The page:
Nokia invited us to take a tour of the Carl Zeiss HQ in Germany, all in the name of getting some time to shoot with the pair's latest project, the 808 PureView. Sure, you've heard the specs: a 41-megapixel sensor, f/2.4 Carl Zeiss lens and a focal length of 8.02mm. That hulking sensor dominates the body, but how do those photographic results turn out? We spent a few hours shooting with Symbian's (possibly) last hurrah and found that -- unsurprisingly -- this looks to be the new benchmark for mobile imaging. The top-heavy body fits in with the focus on mobile photography epitomized in this phone and there's a tangible quality to the photos even on the 808 PureView's 640 x 360 display, alongside a noticeable decrease in noise. Check out our gallery and grab more impressions and comparison images with the iPhone 4S and One S after the break.
Nokia 808 PureView sample imagesSee all photos
Hopefully, the gallery will give you a good idea at that philosophy we've heard an awful lot about. The 41-megapixel sensor can capture pictures at both 34 and 38 megapixels - depending on whether you plump for either 16:9 or 4:3 screen ratios. Those extra pixels are to ensure the 808 PureView's oversampling magic can work. While images can be captured at these high-end sizes, it comes into its own when the images are transferred to a 5-megapixel form (eight megapixel images are also possible, but Nokia says its five megapixel images should ensure some very impressive results and from our brief time sampling those results, we'd tend to agree.
It's this oversampling that reduces artifacts and noise in images and while Nokia's got some secret algorithms at work, there's enough data left within these image files to unlock those darkened corners. While the cameraphone doesn't have a HDR mode, the 808 PureView has a bracketing option that allows you to take up to five photos at differing exposures. You can then create your own HDR images with some requisite PC software.
The Nokia 808 PureView is also capable of capturing a mind-boggling amount of small detail -- this is what allows it to offer up to three times lossless zoom on its 5-megapixel images, with enough pixels from a cropped selection to make up an image. See how we can make out the parking space number from the 11th floor of the Zeiss building -- not to mention road cracks.
Comparing alongside the iPhone and HTC One S, we largely kept to automatic settings, although we used macro focus settings on both the 808 PureView and the One S when the situation demanded it.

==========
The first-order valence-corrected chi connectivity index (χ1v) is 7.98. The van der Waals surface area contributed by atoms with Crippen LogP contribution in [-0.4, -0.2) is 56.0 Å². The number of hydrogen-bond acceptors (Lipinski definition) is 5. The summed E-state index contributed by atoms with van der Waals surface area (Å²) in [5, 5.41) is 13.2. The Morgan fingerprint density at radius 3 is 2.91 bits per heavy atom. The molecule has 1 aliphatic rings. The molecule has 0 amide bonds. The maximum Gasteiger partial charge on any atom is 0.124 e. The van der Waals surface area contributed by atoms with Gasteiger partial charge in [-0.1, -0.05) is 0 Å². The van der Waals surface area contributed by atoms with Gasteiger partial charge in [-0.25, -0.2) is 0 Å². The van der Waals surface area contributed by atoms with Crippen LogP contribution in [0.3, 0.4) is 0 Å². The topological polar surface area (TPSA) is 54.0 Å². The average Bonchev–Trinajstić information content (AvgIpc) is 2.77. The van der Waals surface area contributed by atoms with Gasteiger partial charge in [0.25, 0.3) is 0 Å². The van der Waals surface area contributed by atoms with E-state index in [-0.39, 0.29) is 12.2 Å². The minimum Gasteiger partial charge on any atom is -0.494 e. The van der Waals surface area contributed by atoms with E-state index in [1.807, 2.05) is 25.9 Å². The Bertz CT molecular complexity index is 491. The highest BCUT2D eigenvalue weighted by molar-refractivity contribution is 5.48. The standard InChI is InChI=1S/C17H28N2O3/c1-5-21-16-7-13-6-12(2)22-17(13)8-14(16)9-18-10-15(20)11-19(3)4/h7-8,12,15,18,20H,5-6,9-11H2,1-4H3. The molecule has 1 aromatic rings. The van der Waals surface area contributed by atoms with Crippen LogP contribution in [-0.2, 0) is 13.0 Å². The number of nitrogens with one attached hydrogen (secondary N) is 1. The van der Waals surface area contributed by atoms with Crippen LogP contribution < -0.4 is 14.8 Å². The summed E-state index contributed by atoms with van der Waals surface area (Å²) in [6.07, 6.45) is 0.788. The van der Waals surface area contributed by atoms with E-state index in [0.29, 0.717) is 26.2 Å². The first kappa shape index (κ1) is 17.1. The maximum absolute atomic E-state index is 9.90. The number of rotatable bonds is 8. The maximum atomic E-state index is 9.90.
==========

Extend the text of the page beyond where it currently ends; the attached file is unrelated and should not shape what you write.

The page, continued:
Nokia's smartphone gave a far more realistic composition of the landscape picture we've cropped here from eight megapixels. Although the One S seemed to focus better, its colors are a little oversaturated and that also adds some noise into the mix. The iPhone 4S gave a fuzzier interpretation of the clocktower seen on the PureView version.
The lack of noise and superb sharpness truly stood out here. Note the artifacts on the feather's edge on the One S sample. Also, during our time shooting with the three phones, we found that Nokia's PureView 808 seemed to focus in on the detail better than its rivals. If anything, we wish we had more time getting to grips with the 808 PureView. There's plenty of settings to tinker with, aside from the choice between full resolution 38 (or 34) megapixel images and oversampled five-megapixel shots. We were told that our ISO settings were misbehaving on our sample device, although these settled slightly after a factory reset -- these aren't the finished articles just yet. We were most impressed with how the device handled on automatic settings, creating some excellent images without need to concern ourselves with settings.
While this phone is certainly geared at cameraphone fans that lapped up the N8, we found the interface on the 808 PureView was far more accessible and quick -- especially compared to its iOS and Android rivals. One-touch zoom on 5-megapixel images, by simply swiping across the display, is an addictive and welcome addition, allowing you to still use the physical button to capture high-speed images. The ability to hold your finger on the screen and change focus modes was also a boon, while browsing gallery previews and transitioning to the full images were swift. Now, we're just waiting for a review unit to truly put the phone through its paces and try all those options in plenty more situations.